Downed power line causes massive forest fire in Polk Co. - WRCBtv.com | Chattanooga News, Weather & Sports

Downed power line causes massive forest fire in Polk Co.

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POLK COUNTY, TN (WRCB) - Thursday night's wind storm caused a lot of damage around the region. In Polk County, fire officials think trees knocked down a power line and caught fire. Now an intense blaze is spreading in the Ocoee area of the Cherokee National Forest.

The U.S. Forest Service says the power line fire is spreading quickly, mainly because of the hot, dry conditions. They estimate it will burn 1,600 acres before they can knock it out.

You can see the smoke for miles. Helicopters are dropping buckets of water as firefighters battle the blaze on foot.

"Actually, the best way to contain this line is to utilize fire against fire. We've got firefighters using drip torches for what we call backfiring," U.S. Forest Service - Ocoee Ranger District's Andy Gaston said.

Right now, the fire has only burned around 200 acres, but it won't stop there because of where it's located and how intense it is, so they're making plans to make sure it stops at 1,600 acres by burning in it from the outside in and ensuring conditions don't allow for it to cross roads.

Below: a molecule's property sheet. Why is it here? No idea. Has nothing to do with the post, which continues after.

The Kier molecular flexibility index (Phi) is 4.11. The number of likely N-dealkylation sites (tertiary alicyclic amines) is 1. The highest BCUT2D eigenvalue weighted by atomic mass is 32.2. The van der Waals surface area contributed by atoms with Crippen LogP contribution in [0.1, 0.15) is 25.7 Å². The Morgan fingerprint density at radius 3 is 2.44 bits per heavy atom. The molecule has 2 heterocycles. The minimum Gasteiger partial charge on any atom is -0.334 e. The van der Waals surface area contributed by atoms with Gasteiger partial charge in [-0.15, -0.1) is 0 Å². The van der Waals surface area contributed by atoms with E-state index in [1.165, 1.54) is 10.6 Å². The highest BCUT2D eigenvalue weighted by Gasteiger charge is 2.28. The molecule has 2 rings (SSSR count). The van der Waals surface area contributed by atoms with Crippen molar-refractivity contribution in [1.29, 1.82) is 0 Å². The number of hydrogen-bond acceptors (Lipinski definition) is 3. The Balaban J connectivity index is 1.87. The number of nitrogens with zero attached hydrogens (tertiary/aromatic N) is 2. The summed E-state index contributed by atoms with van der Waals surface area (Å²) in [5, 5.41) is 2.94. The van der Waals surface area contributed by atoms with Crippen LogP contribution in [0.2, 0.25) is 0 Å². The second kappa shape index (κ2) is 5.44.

"With this steep rugged conditions and fraying that we have here, the best control lines we have are existing roads and trails," Gaston said.

This downed power line fire is the latest of several made worse by hot, dry conditions recently, which is unusual for this time of year. Normally, humidity is on their side.

"It's very rare that we have a fire with this intensity, this large in east Tennessee," Gaston said.

It makes for especially dangerous conditions for the 80 firefighters on scene. Some have worked every day for up to 21 days, which is the maximum before a required break.

"Just the heat and low humidity, it's been really tough for the firefighting crews," U.S. Forest Service Firefighter Alex Faught said.

High temperatures, mixed with smoke and fire, plus all the gear they have to wear makes it rough.

"Doesn't necessarily make it very cool for us but it keeps us safe from flames," Faught said.

"It could be several days before we get this fire totally contained and totally under control," Gaston said.

With that timeline, firefighters know safety is key.

"That's one of our biggest issues. Just staying hydrated," Faught said.

As for visitor safety, the Chilhowee Recreation Area, FS Road 77 and all nearby trails are closed. Other recreation areas are open -- including some hiking and biking trails and the Ocoee Whitewater Center.

Firefighters from several agencies, including those from neighboring states, are working together to fight the fire in the Cherokee National Forest.

Again, they say it could be several days before it's under control. They say their biggest hope is for some rain to start falling.

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